It’s hard to ask for what I need
Of course! It’s stomach churning hard. It goes against every line of coding in your programming. Helper, rescuer, person who has it all up together and who’s purpose is to be there for others.
How can I let people see that I really haven’t got a handle on my own life?
How can I advise and support others when they see that I really haven’t got this?
I don’t want sympathy; it makes me weaker
Your primary identity is threatened, you feel diminished.
This is a favourite quote of mine from Pema Chodron,
Compassion is not a relationship between the healer and the wounded. It’s a relationship between equals. Only when we know our own darkness well can we be present with the darkness of others.
Darkness can be a triggering concept, particularly for those working in caring professions. We are supposed to be the light, cheery sunshine in other peoples’ lives, right? I’m not disputing this important aspect to the unique brand of care that offer, but I think we can be even more, both for our patients and for each other.
I believe that for a community to be truly resilient, there needs to be a level of acceptance that on some days you’ll be a helper, and sometimes you’ll need help. And therefore, you’ll need to ask for that help. Without this, there are only victims and rescuers, at worst just another power dynamic.
For me, darkness is not the realm of sadness and negativity, although these things may be part of the darkness. It’s the place where the more subtle and beautifully complex parts of our humanity lie. It’s the place where we find our hopes, our fears, our needs, and desires.
Every time we choose to speak, even though it’s hard, uncomfortable, or awkward, we move forward. Sometimes that means speaking about what we need.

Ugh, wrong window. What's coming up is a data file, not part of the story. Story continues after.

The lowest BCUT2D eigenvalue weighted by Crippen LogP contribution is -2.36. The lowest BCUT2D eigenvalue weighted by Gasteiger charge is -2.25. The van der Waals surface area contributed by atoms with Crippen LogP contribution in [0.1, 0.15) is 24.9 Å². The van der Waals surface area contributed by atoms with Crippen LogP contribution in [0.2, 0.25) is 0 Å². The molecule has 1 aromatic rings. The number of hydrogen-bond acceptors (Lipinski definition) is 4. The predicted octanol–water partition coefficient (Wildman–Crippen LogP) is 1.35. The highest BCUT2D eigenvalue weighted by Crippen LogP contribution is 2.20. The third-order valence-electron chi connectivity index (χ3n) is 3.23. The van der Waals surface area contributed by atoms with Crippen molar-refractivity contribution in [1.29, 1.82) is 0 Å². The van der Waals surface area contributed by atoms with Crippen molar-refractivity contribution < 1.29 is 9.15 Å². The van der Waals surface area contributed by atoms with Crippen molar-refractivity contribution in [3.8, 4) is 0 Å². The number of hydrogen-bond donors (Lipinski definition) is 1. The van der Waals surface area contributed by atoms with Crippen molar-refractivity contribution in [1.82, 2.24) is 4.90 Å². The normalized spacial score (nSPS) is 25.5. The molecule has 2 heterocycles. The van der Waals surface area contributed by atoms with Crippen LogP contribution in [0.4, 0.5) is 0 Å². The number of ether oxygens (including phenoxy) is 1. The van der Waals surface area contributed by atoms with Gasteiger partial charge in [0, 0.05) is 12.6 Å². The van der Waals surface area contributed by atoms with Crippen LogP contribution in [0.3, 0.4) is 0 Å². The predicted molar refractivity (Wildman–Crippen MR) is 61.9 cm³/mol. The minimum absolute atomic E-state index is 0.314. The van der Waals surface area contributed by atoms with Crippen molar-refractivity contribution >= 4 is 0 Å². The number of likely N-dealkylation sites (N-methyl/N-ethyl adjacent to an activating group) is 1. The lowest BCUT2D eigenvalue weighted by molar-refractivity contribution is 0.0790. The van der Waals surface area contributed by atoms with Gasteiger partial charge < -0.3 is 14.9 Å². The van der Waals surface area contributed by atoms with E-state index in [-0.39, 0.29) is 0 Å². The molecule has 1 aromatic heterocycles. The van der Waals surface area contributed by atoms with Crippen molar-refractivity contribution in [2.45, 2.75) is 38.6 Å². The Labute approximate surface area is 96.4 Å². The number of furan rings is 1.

That fear, and awkwardness is real. Where do you even start to ask for what you need?
In coaching, there’s a template for these conversations,
This is what’s going on for me
This is what I need
(And, to settle the nerves of a serial carer)
What do you need to help me get what I need?
It’s a helpful formula, but a bit dry. I have permission to share this real-life example from a clinician. It relates to a period around the end of the 3rd lockdown.
To a partner or spouse,
I am not functioning well, I’ve been to the GP. Her opinion is that there is nothing inherently wrong with my mental facility, but I’ve been at this [saving a business, home schooling, dealing with long covid] for too long. My mind is working in my defence, saying ‘no more.’
I need a break; I need time to rest and to process this.
What do you need in place for our family, over the next month, so that I can take the time that I need?
How does this sound? Is there a version of this conversation you could see yourself having? Is there something you need to ask for in your life? We go into these caring professions wanting to help, wanting to create spaces where others can express and process pain.
Can we give ourselves the same permission?
Let me know what you think. If you would like some coaching support with identifying and asking for what you need, book a call with me.
Have a lovely day